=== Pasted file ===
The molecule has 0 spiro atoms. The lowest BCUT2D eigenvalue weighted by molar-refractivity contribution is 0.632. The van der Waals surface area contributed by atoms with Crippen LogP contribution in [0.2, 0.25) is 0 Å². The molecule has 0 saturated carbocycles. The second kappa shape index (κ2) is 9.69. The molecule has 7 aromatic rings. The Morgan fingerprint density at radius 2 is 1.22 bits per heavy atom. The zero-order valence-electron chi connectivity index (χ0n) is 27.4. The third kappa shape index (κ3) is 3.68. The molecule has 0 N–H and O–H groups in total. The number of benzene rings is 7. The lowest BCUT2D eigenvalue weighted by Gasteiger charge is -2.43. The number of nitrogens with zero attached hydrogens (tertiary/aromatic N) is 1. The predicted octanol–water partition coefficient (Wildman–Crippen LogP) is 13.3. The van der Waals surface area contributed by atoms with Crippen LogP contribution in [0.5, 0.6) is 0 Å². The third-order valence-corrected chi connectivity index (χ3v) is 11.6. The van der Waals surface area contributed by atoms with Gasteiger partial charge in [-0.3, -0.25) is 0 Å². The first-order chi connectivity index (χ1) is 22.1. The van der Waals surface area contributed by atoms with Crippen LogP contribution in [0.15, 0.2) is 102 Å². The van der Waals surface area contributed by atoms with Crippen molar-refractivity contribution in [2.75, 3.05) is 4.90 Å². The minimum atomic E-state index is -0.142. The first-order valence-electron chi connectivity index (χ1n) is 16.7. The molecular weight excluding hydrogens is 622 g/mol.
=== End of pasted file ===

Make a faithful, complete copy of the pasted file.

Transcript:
The molecule has 0 spiro atoms. The lowest BCUT2D eigenvalue weighted by molar-refractivity contribution is 0.632. The van der Waals surface area contributed by atoms with Crippen LogP contribution in [0.2, 0.25) is 0 Å². The molecule has 0 saturated carbocycles. The second kappa shape index (κ2) is 9.69. The molecule has 7 aromatic rings. The Morgan fingerprint density at radius 2 is 1.22 bits per heavy atom. The zero-order valence-electron chi connectivity index (χ0n) is 27.4. The third kappa shape index (κ3) is 3.68. The molecule has 0 N–H and O–H groups in total. The number of benzene rings is 7. The lowest BCUT2D eigenvalue weighted by Gasteiger charge is -2.43. The number of nitrogens with zero attached hydrogens (tertiary/aromatic N) is 1. The predicted octanol–water partition coefficient (Wildman–Crippen LogP) is 13.3. The van der Waals surface area contributed by atoms with Crippen LogP contribution in [0.5, 0.6) is 0 Å². The third-order valence-corrected chi connectivity index (χ3v) is 11.6. The van der Waals surface area contributed by atoms with Gasteiger partial charge in [-0.3, -0.25) is 0 Å². The first-order chi connectivity index (χ1) is 22.1. The van der Waals surface area contributed by atoms with Crippen LogP contribution in [0.15, 0.2) is 102 Å². The van der Waals surface area contributed by atoms with Crippen molar-refractivity contribution in [2.75, 3.05) is 4.90 Å². The minimum atomic E-state index is -0.142. The first-order valence-electron chi connectivity index (χ1n) is 16.7. The molecular weight excluding hydrogens is 622 g/mol.